I'm afraid it's not going to be a one size fits all approach here :). There are hundreds, if not thousands, of RPGs, and each has their own particular mechanics. The d20 one's (D&D) are certainly one of the more common, but by no means the only one out there. I'll see if I can't illustrate a few different basic mechanics.

Percentile - Every is based off a 1-100 roll. Normally each player will have a set of skills or characteristics, each rated at X%. Roll under (or perhaps over) that skill, and you succeed. If you don't, you fail. This can be futher modified by enviromental circumstances, or players condition or gear, to shift the target number up or down. If you succeeded (or failed) by a certain number, then the result could be better or worse than expected. Games I know that use this would include Fantasy Flights 40k series (Dark Heresy, Rogue Trader and the forthcoming Deathwatch) and Call of Cthulhu.

d10s v Target number - This is commonly seen in White Wolfs systems. Each player has a certain number of dice based on stat, skill, gear and circumstance. Roll all of them, and any dice which is Target Number or higher is a success. Sometimes, a 10 will count as 2 successes, or a 1 will remove a success. The more successes you get, the better you do. Games that would use this would include Old and New World of Darkness, Exalted and Scion.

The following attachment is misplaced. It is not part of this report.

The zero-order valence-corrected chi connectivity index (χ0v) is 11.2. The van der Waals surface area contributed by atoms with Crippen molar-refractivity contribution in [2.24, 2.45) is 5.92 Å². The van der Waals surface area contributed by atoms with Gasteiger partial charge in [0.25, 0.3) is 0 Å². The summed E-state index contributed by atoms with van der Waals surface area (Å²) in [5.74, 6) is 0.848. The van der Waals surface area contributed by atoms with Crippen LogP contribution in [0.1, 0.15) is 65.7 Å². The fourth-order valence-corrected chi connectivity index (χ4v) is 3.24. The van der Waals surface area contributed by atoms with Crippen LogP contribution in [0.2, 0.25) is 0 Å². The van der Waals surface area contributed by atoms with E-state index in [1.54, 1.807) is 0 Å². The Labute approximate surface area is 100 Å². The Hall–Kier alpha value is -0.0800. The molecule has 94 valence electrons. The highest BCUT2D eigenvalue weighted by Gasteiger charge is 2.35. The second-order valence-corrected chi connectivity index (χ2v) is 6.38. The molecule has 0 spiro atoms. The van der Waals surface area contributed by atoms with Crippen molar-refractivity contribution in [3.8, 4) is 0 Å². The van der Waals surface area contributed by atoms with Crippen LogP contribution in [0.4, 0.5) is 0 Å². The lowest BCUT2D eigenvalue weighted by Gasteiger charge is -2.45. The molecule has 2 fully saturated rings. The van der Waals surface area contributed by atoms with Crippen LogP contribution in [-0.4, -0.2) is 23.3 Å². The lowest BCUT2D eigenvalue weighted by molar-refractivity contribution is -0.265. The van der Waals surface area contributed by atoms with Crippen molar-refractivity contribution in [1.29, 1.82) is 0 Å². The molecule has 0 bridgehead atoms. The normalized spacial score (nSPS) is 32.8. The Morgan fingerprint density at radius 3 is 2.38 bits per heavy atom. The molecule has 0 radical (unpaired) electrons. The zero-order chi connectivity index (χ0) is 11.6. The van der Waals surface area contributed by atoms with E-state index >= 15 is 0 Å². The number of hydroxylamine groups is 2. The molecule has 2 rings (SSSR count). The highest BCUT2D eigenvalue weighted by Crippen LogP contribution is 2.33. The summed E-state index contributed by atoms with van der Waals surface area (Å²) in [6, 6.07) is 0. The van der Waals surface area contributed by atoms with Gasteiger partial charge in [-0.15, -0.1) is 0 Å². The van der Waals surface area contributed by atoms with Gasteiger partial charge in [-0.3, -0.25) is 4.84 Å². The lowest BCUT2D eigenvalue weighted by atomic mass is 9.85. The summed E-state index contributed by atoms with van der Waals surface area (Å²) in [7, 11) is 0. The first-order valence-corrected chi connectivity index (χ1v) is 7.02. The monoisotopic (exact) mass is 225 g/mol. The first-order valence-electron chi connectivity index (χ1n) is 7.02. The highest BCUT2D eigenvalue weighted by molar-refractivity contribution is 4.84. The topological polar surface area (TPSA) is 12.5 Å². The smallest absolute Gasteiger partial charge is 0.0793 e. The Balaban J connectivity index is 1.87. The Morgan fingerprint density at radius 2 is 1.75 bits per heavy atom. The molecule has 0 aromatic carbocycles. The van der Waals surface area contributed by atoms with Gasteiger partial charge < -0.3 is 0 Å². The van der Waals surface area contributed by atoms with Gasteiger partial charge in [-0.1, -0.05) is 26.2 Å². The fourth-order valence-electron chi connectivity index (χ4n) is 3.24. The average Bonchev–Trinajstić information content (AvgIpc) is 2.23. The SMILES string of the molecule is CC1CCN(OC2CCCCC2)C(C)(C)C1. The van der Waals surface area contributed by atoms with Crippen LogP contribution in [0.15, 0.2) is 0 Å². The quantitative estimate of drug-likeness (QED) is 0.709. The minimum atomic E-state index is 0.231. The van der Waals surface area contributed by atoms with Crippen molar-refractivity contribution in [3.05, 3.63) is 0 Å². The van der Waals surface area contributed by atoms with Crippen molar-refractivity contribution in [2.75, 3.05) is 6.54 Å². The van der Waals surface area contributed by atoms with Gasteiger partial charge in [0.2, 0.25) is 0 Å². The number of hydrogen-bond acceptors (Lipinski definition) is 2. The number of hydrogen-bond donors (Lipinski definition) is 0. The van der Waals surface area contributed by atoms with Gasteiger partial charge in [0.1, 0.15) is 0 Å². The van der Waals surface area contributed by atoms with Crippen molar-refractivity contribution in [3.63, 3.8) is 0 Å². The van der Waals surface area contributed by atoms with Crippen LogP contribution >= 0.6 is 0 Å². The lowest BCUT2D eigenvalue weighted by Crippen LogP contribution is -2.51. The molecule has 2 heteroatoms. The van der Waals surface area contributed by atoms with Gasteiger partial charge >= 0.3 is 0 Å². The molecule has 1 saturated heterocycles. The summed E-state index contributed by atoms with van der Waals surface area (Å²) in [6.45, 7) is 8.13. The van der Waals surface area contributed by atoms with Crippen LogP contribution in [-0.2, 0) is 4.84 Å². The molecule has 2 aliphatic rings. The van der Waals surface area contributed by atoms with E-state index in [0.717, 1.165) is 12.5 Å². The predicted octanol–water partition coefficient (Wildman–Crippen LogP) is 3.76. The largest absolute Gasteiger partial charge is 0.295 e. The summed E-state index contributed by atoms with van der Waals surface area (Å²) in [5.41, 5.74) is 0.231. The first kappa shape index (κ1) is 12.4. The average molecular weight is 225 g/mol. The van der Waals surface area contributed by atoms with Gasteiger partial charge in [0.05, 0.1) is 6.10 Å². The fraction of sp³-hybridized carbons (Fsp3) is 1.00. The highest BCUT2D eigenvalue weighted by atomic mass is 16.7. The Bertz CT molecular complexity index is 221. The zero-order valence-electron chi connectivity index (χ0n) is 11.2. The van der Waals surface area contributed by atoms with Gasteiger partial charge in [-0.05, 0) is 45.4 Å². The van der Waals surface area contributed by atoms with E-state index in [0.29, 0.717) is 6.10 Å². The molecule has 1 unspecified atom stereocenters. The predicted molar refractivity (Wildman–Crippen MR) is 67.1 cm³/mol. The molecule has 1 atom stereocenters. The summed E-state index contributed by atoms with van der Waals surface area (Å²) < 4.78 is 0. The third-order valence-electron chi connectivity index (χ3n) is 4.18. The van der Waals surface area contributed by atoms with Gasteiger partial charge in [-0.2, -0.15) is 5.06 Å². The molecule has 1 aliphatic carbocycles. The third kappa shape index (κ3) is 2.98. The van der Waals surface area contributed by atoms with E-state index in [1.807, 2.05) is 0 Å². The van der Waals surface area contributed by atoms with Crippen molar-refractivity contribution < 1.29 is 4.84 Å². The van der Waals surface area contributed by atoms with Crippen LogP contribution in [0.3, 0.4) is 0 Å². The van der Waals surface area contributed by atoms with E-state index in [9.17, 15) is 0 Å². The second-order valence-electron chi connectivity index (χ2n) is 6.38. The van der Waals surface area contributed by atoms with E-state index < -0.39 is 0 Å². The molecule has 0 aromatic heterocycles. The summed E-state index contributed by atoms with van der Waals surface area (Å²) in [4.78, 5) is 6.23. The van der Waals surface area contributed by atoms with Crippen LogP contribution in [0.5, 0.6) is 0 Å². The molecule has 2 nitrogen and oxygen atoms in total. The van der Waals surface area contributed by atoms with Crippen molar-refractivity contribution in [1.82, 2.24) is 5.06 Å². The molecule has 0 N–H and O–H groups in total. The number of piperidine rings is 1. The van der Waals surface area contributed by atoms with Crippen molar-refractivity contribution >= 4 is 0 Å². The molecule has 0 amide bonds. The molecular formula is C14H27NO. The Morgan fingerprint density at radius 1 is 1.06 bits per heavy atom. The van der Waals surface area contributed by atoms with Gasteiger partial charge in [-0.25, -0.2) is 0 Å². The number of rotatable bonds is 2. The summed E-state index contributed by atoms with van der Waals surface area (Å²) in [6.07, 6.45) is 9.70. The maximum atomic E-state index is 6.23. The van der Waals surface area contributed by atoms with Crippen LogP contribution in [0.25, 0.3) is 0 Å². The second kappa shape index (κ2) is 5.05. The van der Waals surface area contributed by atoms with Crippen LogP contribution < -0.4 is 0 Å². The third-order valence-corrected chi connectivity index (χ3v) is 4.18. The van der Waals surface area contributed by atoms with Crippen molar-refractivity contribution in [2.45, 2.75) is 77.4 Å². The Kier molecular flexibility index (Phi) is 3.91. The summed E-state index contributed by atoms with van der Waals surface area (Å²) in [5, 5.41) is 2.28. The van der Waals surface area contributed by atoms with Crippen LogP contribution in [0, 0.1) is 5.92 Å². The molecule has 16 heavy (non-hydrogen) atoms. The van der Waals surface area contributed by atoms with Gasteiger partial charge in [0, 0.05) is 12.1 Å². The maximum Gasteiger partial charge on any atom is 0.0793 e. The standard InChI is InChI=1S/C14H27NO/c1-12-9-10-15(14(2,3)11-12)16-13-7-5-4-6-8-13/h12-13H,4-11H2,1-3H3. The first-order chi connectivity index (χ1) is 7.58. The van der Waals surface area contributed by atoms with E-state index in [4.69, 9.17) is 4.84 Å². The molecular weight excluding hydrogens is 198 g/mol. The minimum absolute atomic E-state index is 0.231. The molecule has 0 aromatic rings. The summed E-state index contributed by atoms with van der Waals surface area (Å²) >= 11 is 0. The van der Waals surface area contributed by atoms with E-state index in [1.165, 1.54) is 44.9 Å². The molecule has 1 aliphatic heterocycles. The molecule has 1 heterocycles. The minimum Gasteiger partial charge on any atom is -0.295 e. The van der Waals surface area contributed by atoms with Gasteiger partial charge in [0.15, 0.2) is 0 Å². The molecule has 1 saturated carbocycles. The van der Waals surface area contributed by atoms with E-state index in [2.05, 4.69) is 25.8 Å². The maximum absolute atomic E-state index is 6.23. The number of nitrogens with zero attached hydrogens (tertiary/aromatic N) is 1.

Shadowrun uses a similar mechanic, except it uses d6s instead of d10s.

d10, roll and keep v Target Number - Slightly different mechanic, same dice. The player has a certain number of d10s, based on stat and skill. They roll them all, keeping a number equal to the stat. These kept dice are counted up, and the result checked against a Target Number. For example, I might roll 6 dice, keep 3 of them (total roll of the 3 dice say 17) and compare that to my target. If I had a Target Number of 15, I would succeed. If it was 20, I would fail. Examples of this would be Legend of the Five Rings or Seventh Sea.

The d20 systems, or at least the ones I am familiar with, roll a d20, add modifiers from your skills, and compare that against a Target Number. Beat the Target and you pass, roll under it and you fail.

A rarer one is roll 2 dice, take the difference between them, add that to a skill, and compare to target number. I'm familiar with this mechanic in Qin and Feng Shui.

To cut a long story short, there are quite a lot of different ways of rolling dice, and they are going to vary from game to game. It's probably better to find a game whose background setting appeals to you, then ask those playing it for an explanation of the mechanics.